How can we move them on?
Mostly these children are very young, 3 at most, and at the crawling, pulling to standing stage of development. Throwing serves a purpose at the beginning of this stage, as babies discover object permanence, watch a toy move out of view and then discover it again. Their eyes are beginning to focus more on distant objects, and they are learning to track moving objects too. Throwing toys provides an incentive to crawl to retrieve them. But I'm noticing some children seem a little stuck at this phase and it is interfering with their ability to explore toys in other ways. Some families report feeling that they become disheartened about offering toys to their little ones, as they just get slung.
So what can we do?
First of all, I think removing anything that present a real danger is important. The space needs to be uncluttered. I find the posting toys are often thrown, quite possibly to avoid having to do them. So we've cut down on toys with little sling-able parts. We put less out, but have things ready to hand.
We do have light balls and baskets for catching so that we can turn throwing into turn taking games. Playing "ready steady go! " and making a fun drama of rolling or throwing the ball, or getting ready to catch, seems to help make this more fun than slinging toys. We use light up balls, balls with a bell or rattle inside, balls with holes to grip, bean bags, larger balls.
In the music corner we have a few drums and we encourage the parents to play these with their child, and try to get a turn taking game going. One loud bang, lots of quiet taps, my go, your go, Drumming with finger tips, using a flat hand. This seems to help the child move on from random banging to a bit more control.
I think another factor is that toys like posting boxes are often seen as an important step, introduced before the child has developed an interest in poking things into small holes (anyone who has lived with a toddler in the house will know this is a distinct phase where the child is passionate about poking things into small spaces, especially car keys). The child who just isn't aware of those possibilities yet isn't going to be interested in posting boxes and throwing the shapes seems like much more fun.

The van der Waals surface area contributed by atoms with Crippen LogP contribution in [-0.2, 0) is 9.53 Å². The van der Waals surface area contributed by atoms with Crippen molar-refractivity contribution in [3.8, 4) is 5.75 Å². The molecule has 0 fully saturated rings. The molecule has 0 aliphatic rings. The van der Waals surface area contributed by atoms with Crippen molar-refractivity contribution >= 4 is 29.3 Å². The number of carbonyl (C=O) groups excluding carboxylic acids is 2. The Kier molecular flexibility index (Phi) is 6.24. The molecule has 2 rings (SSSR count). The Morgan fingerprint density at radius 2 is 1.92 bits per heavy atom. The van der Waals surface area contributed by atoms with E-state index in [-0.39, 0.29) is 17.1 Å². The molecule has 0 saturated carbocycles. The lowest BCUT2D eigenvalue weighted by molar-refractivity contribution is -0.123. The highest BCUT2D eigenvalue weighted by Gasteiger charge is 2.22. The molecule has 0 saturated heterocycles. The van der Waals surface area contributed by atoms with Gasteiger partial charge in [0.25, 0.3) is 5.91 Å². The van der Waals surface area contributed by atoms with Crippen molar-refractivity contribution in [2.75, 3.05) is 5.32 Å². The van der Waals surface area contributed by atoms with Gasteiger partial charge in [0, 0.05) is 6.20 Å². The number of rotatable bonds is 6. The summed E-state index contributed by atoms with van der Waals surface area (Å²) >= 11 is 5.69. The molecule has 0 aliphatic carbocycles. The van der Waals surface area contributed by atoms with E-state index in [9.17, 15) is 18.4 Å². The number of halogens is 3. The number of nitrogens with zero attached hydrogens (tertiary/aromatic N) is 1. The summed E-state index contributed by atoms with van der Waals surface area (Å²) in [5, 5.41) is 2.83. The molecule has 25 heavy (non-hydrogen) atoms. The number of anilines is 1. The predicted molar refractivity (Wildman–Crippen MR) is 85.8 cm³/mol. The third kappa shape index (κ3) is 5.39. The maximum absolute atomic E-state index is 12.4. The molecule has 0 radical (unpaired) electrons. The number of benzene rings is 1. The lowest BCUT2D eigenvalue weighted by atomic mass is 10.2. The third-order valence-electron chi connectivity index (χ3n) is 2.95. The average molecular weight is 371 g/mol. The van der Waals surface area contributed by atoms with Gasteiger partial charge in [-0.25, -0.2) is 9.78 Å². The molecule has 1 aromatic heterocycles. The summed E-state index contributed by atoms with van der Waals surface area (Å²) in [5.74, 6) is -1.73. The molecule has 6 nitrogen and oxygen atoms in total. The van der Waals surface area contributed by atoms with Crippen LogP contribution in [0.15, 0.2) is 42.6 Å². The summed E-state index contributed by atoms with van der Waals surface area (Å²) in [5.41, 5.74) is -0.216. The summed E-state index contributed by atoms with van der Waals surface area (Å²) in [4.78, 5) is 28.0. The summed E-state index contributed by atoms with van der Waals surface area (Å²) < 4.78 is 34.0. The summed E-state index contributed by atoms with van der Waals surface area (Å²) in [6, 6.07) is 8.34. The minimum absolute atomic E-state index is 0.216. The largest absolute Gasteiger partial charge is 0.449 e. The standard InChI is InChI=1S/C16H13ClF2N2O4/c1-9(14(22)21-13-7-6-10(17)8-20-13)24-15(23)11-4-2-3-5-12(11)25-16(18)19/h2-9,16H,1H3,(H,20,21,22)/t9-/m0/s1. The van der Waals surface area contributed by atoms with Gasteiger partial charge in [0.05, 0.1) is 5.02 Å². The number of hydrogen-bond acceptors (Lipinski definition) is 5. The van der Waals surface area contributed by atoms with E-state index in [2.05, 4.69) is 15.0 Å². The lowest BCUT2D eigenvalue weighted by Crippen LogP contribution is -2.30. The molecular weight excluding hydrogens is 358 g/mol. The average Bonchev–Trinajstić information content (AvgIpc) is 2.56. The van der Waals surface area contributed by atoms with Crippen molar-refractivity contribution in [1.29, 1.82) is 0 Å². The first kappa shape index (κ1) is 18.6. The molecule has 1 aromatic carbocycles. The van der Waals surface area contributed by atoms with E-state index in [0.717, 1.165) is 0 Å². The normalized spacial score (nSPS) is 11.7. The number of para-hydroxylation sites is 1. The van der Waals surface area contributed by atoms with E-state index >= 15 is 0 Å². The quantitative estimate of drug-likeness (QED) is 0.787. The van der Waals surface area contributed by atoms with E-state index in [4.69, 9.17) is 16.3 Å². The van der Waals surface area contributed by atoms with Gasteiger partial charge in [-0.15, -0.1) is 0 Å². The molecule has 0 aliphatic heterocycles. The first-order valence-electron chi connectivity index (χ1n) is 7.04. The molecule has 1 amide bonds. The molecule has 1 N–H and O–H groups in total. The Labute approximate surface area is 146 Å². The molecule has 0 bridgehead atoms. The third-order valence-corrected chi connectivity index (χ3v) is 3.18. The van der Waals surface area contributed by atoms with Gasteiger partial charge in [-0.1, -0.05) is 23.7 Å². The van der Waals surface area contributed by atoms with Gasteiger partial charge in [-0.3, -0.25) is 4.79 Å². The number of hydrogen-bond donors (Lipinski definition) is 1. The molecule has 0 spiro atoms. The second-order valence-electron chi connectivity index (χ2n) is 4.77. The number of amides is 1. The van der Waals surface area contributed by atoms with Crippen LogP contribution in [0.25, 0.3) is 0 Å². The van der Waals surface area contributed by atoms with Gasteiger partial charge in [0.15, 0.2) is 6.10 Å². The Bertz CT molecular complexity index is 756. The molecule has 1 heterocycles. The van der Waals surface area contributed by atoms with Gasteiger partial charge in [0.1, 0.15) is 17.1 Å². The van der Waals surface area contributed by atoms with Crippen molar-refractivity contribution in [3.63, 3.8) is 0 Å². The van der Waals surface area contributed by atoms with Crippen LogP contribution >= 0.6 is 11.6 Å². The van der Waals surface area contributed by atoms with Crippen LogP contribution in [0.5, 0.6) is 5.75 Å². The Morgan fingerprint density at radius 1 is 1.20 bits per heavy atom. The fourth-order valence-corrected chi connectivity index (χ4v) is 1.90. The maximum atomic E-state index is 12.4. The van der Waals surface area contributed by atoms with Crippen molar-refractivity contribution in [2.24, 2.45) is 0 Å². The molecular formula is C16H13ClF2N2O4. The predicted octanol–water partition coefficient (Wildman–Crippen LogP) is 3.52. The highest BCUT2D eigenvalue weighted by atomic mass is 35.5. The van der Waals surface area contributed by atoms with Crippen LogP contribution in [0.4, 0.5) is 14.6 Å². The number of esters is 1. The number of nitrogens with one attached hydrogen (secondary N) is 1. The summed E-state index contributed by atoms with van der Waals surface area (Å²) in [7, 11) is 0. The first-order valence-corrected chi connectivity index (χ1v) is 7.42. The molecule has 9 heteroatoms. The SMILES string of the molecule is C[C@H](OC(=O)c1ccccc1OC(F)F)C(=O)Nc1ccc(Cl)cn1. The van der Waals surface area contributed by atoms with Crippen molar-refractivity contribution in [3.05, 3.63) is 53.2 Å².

I have a theory that alongside this, we need to work on their ability to look, watch and pay attention to detail.
I'm introducing more toys that encourage looking and watching. We have always used bubbles, blowing them the stopping, waiting while the child makes eye contact, signs, says or in some other way indicates that they want more. We also use blowing up a balloon and letting it go. Both of these activities encourage looking at our faces, waiting, anticipating, and start an interaction between the adult and child. Party blowers appeal to some children and encourage them to watch our faces, and wait.
Moving away from our faces to shared interest in a toy , we use Jack in a box, and the pop up toys on sticks. These can be brought up by our face to get attention, encourage that shared looking and moved so that the child is switching attention between the person and the toy. Reactions from the adult can build up the interest and excitement. Balloon pumps, spinning tops, pop up pets can be used at this stage, encouraging the children to watch wait for the toy to do it's thing.
Zig zag car or ball tracks are also useful if used by an adult with the child. We have a number of these. At the right stage of development, children love watching the car or ball roll down. After watching it for a while, they are motivated to try to put the ball in the hole themselves, or the car on the track. They are already aware this is more fun than throwing it.
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